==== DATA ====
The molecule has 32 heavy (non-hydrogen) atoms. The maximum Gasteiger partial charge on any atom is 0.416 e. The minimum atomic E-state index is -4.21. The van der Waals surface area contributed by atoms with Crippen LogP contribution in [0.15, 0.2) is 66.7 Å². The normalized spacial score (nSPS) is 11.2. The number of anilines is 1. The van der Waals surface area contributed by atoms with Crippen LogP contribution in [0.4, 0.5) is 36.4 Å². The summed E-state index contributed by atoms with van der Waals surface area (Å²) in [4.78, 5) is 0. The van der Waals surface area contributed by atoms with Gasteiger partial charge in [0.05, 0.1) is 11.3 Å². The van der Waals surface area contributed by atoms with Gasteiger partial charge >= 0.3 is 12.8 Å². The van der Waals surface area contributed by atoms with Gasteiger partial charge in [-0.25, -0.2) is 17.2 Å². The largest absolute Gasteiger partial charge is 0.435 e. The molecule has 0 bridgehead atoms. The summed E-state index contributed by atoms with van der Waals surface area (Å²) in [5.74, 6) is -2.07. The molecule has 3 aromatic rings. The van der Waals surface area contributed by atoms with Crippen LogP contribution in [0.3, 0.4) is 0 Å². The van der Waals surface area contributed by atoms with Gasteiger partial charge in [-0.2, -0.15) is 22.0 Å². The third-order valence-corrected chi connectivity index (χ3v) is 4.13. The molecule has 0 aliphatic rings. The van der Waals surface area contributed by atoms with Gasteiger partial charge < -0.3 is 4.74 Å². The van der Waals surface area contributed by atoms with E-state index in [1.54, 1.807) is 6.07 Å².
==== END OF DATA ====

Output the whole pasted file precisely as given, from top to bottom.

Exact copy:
The molecule has 32 heavy (non-hydrogen) atoms. The maximum Gasteiger partial charge on any atom is 0.416 e. The minimum atomic E-state index is -4.21. The van der Waals surface area contributed by atoms with Crippen LogP contribution in [0.15, 0.2) is 66.7 Å². The normalized spacial score (nSPS) is 11.2. The number of anilines is 1. The van der Waals surface area contributed by atoms with Crippen LogP contribution in [0.4, 0.5) is 36.4 Å². The summed E-state index contributed by atoms with van der Waals surface area (Å²) in [4.78, 5) is 0. The van der Waals surface area contributed by atoms with Gasteiger partial charge in [0.05, 0.1) is 11.3 Å². The van der Waals surface area contributed by atoms with Gasteiger partial charge >= 0.3 is 12.8 Å². The van der Waals surface area contributed by atoms with Gasteiger partial charge in [-0.25, -0.2) is 17.2 Å². The largest absolute Gasteiger partial charge is 0.435 e. The molecule has 0 bridgehead atoms. The summed E-state index contributed by atoms with van der Waals surface area (Å²) in [5.74, 6) is -2.07. The molecule has 3 aromatic rings. The van der Waals surface area contributed by atoms with Crippen LogP contribution in [0.3, 0.4) is 0 Å². The van der Waals surface area contributed by atoms with Gasteiger partial charge in [-0.2, -0.15) is 22.0 Å². The third-order valence-corrected chi connectivity index (χ3v) is 4.13. The molecule has 0 aliphatic rings. The van der Waals surface area contributed by atoms with Gasteiger partial charge < -0.3 is 4.74 Å². The van der Waals surface area contributed by atoms with E-state index in [1.54, 1.807) is 6.07 Å².